Three design principles--agility, ease of use and ease of integration--pervade Workday's software, Bhusri said. The application looks more like a consumer Internet site than a traditional ERP application, includes native reporting and analytics and has liberal doses of Web 2.0 technologies such as AJAX, Flex and search, he explained. In addition, Workday is working on integration with Microsoft Office and teaming up with Accenture.Underneath, Workday has an object management service, user interface server and an enterprise service bus, licensed from Cape Clear, for integrating third-party components. Business services are the core objects, such as organizations and people, and the key business events that happen to those objects, said Stan Swete, Workdday vice pesident of products & technology and a former PeopleSoft executive. "Developer create classes with relationships and methods, and it encapsulates all the objects and data," Swete said. The object model is filled out definitionally in forms, with no coding required. The business services are separate from the object management service, so the user interface can be changed without affecting the business process. "This development approach has way fewer moving peices than the previous generation," Swete said.
Duffield addressed the question of whether Workday was a reincarnation of PeopleSoft. He said, "Yes and no. It's a brand new set of technologies and technology standards and we will preserve the world class work environment for which PeopleSoft was known."
Enterprise Irregular and investor Jason Wood offer his assessment of Workday's rollout:
I would've liked to see less focus on the buzz jargon that dominates the software industry today and more on how the Workday service offering will fundamentally reshape the way workers live their daily lives. Based on the demo, does it really look like something every individual employee is going to a) feel comfortable using and b) be allowed to use? It's cool that someone can go in and do a reorg of their organization, but why would any $500M-$1B company allow that beyond mid-management level? I would've liked to see more of the demo focus on what Joe Employee's processes are like and how Workday improves them, versus the demo we saw which was in the role of a COO reorganizing his workforce; something not unlike what he would be tasked with in current conventional HR ERP modalities. One thing Dave and Aneel bring is that PeopleSoft rolodex and passion. A lot of people in the software world want a place they can love working for, and getting Workday into the ecosystem will do that. I can't imagine they'll have any trouble staffing for a long time to come. :) All-in-all I think there are a lot more questions than answers after that presentation, which is to be expected given the nature of the one-hour setup.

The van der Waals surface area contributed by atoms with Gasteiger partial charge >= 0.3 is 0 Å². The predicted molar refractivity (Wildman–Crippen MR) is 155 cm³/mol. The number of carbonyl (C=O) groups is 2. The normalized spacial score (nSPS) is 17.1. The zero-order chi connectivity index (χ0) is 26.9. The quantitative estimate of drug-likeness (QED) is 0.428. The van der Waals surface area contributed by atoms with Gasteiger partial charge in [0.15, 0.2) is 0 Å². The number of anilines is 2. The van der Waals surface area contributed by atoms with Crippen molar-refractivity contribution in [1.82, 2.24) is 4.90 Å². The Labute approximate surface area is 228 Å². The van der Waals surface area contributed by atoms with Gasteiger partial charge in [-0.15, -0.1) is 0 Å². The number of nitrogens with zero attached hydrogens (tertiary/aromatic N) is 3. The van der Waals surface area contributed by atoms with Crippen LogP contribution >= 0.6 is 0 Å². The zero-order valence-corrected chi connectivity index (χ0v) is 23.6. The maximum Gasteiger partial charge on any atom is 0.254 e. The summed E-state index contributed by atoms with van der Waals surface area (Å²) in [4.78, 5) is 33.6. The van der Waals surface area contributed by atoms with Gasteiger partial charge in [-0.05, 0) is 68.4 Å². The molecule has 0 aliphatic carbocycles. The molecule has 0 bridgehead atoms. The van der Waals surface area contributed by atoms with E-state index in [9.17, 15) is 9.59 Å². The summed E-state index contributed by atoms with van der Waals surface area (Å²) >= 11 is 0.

Another Irregular, Thomas Otter, who is chief business solution architect at SAP, gives his personal view with an at least perceived bias in tow. "The combination of a stronger SAP offering with erp2005 and the SaaS guys like SuccessFactors and Authoria mean that this is not the wide open prairies of 1996. There will be considerable mileage in the 'Dave' brand, but I can't help thinking it won't be enough."